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Ben Ainslie on Bermuda life and BAR’s island legacy

Ben Ainslie on Bermuda life and BAR’s island legacy

I imagine the other America’s Cup teams were keen to check us out on arrival in Bermuda — just as, for our team, it was a big moment in the campaign to start lining up against some of our opposition. The race course here has very flat water and is perfect for foiling. It’s also pretty small but we’re used to that, coming from the Solent.

It’ll be no surprise that our first few months on the island have been incredibly busy. We moved our sailing operations to Bermuda in early December and since then we have juggled the practical aspects of the move — completing our new base and getting operational — with the need to get out on the water and keep developing our boats and our skills as a race team. The transition period is behind us, though, and we’re settling into the hard work before the racing starts.

Georgie, our daughter Bellatrix and I live on the Isle of Wight at home so island life isn’t new to us, although there are a few rules here that are quite different. The biggest thing is transport — there are no rental cars on Bermuda and, although we’ve got a special dispensation for our Land Rovers, there are only a handful of vehicles for the whole team.

So we’ve had to find other ways of getting about. Often, using the water is easiest as the island’s roads are narrow and winding — and taking a boat to work is no hardship in such a beautiful place. If you have a bit more time, then cycling is a great way to travel and it certainly helps with aerobic fitness.

We’ve been too busy for much socialising but we did attend a wonderful reception at Government House just after we arrived. And the Hamilton Princess hotel is proving to be a great venue — it’s where a lot of the team are staying. Meanwhile, the new chef at our sailing base here is doing a terrific job, which is good because we’re having to work long hours and eating a lot of meals there.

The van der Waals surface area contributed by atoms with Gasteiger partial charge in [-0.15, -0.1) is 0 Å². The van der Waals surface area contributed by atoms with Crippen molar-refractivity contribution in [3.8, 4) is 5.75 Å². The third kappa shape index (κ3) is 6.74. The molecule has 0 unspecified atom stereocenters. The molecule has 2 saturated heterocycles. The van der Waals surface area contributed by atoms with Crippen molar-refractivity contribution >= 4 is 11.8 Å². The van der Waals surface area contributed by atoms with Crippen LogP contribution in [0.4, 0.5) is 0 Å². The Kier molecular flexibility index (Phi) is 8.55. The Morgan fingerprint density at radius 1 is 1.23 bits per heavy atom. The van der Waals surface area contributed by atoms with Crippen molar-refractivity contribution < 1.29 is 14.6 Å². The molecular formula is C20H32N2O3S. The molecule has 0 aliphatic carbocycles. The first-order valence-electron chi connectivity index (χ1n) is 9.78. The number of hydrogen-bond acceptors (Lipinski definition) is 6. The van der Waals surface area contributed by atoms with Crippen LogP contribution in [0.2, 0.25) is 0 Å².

Although we won’t be here for that long, we felt it was important that we left a legacy in Bermuda. We’ve got a lot of projects running to achieve that and one of the most interesting concerns the lionfish. They belong in the Indian and Pacific oceans but were released, either accidentally or deliberately, into the Atlantic in the 1980s.

They now pose a threat to the natural order in the Eastern US, Caribbean Sea, Gulf of Mexico and Bermuda. They feed on 70 species of fish and crustaceans but, with 18 poisonous spines, they have few natural predators. The Atlantic fish don’t see them as a threat so they can decimate local fish populations terrifyingly quickly.

The Bermuda Lionfish Task Force holds daily dives to find and cull them but, since lionfish hunt at depths of up to 300 metres, new methods are needed to arrest the damage they are doing to Bermuda. With our sustainability partner, 11th Hour Racing, we are looking at ways we can help.

11th Hour Racing is also funding the Bermuda Exploration Zone at our team base to engage the public on ocean health and environmental issues, such as the lionfish, and we will leave this resource behind for the benefit of the island.

We’re also leaving behind the 62kW solar PV wall that our renewable energy partner, Low Carbon, worked with a local supplier to install at the National Museum of Bermuda. It will save them 28 tonnes of CO2 a year and provide a sustainable energy source long into the future. Although we plan to take the Cup home, we will be leaving a lot behind that’s worthwhile.

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